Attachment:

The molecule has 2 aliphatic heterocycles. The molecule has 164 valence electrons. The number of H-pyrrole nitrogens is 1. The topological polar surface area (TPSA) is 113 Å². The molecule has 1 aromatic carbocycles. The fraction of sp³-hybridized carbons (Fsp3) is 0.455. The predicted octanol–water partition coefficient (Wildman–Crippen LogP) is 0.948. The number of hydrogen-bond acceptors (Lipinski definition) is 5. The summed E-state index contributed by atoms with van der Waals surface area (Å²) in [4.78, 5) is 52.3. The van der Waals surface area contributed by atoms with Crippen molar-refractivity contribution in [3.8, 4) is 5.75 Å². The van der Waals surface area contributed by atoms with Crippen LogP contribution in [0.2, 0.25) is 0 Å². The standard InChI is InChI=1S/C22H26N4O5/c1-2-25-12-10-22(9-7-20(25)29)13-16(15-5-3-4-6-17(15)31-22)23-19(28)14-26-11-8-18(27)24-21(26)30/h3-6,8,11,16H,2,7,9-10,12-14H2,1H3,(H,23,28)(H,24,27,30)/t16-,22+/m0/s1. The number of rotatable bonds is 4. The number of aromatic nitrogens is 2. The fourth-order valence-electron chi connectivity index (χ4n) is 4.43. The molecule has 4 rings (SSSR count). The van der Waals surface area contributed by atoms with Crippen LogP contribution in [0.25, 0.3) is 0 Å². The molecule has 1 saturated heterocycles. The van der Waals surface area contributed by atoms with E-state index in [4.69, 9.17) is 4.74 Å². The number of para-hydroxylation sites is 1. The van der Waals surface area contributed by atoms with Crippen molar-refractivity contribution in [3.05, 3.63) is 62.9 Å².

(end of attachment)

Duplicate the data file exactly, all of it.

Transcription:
The molecule has 2 aliphatic heterocycles. The molecule has 164 valence electrons. The number of H-pyrrole nitrogens is 1. The topological polar surface area (TPSA) is 113 Å². The molecule has 1 aromatic carbocycles. The fraction of sp³-hybridized carbons (Fsp3) is 0.455. The predicted octanol–water partition coefficient (Wildman–Crippen LogP) is 0.948. The number of hydrogen-bond acceptors (Lipinski definition) is 5. The summed E-state index contributed by atoms with van der Waals surface area (Å²) in [4.78, 5) is 52.3. The van der Waals surface area contributed by atoms with Crippen molar-refractivity contribution in [3.8, 4) is 5.75 Å². The van der Waals surface area contributed by atoms with Crippen LogP contribution in [0.2, 0.25) is 0 Å². The standard InChI is InChI=1S/C22H26N4O5/c1-2-25-12-10-22(9-7-20(25)29)13-16(15-5-3-4-6-17(15)31-22)23-19(28)14-26-11-8-18(27)24-21(26)30/h3-6,8,11,16H,2,7,9-10,12-14H2,1H3,(H,23,28)(H,24,27,30)/t16-,22+/m0/s1. The number of rotatable bonds is 4. The number of aromatic nitrogens is 2. The fourth-order valence-electron chi connectivity index (χ4n) is 4.43. The molecule has 4 rings (SSSR count). The van der Waals surface area contributed by atoms with Crippen LogP contribution in [0.25, 0.3) is 0 Å². The molecule has 1 saturated heterocycles. The van der Waals surface area contributed by atoms with E-state index in [4.69, 9.17) is 4.74 Å². The number of para-hydroxylation sites is 1. The van der Waals surface area contributed by atoms with Crippen molar-refractivity contribution in [3.05, 3.63) is 62.9 Å².